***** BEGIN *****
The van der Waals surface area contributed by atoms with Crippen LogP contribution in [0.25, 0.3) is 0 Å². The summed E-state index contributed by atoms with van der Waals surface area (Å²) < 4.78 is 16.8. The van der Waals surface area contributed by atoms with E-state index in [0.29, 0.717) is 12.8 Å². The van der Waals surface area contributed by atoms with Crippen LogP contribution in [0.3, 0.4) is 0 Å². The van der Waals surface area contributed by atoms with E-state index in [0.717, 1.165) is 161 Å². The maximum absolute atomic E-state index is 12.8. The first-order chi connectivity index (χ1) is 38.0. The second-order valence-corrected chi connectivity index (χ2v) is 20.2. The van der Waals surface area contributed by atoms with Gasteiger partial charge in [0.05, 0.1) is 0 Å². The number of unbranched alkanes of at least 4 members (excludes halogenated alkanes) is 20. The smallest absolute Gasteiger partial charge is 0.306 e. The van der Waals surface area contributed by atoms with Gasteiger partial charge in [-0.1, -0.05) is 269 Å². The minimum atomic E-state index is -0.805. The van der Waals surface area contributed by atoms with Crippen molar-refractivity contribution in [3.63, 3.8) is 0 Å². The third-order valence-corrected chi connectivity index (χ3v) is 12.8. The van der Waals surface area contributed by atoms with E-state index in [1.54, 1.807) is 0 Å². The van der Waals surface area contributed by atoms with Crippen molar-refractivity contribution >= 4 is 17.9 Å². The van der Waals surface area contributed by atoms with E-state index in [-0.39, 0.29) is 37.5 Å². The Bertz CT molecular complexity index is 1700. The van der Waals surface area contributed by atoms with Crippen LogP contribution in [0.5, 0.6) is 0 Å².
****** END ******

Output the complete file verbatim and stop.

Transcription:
The van der Waals surface area contributed by atoms with Crippen LogP contribution in [0.25, 0.3) is 0 Å². The summed E-state index contributed by atoms with van der Waals surface area (Å²) < 4.78 is 16.8. The van der Waals surface area contributed by atoms with E-state index in [0.29, 0.717) is 12.8 Å². The van der Waals surface area contributed by atoms with Crippen LogP contribution in [0.3, 0.4) is 0 Å². The van der Waals surface area contributed by atoms with E-state index in [0.717, 1.165) is 161 Å². The maximum absolute atomic E-state index is 12.8. The first-order chi connectivity index (χ1) is 38.0. The second-order valence-corrected chi connectivity index (χ2v) is 20.2. The van der Waals surface area contributed by atoms with Gasteiger partial charge in [0.05, 0.1) is 0 Å². The number of unbranched alkanes of at least 4 members (excludes halogenated alkanes) is 20. The smallest absolute Gasteiger partial charge is 0.306 e. The van der Waals surface area contributed by atoms with Gasteiger partial charge in [-0.1, -0.05) is 269 Å². The minimum atomic E-state index is -0.805. The van der Waals surface area contributed by atoms with Crippen molar-refractivity contribution in [3.63, 3.8) is 0 Å². The third-order valence-corrected chi connectivity index (χ3v) is 12.8. The van der Waals surface area contributed by atoms with E-state index in [1.54, 1.807) is 0 Å². The van der Waals surface area contributed by atoms with Crippen molar-refractivity contribution >= 4 is 17.9 Å². The van der Waals surface area contributed by atoms with E-state index in [-0.39, 0.29) is 37.5 Å². The Bertz CT molecular complexity index is 1700. The van der Waals surface area contributed by atoms with Crippen LogP contribution in [0.5, 0.6) is 0 Å².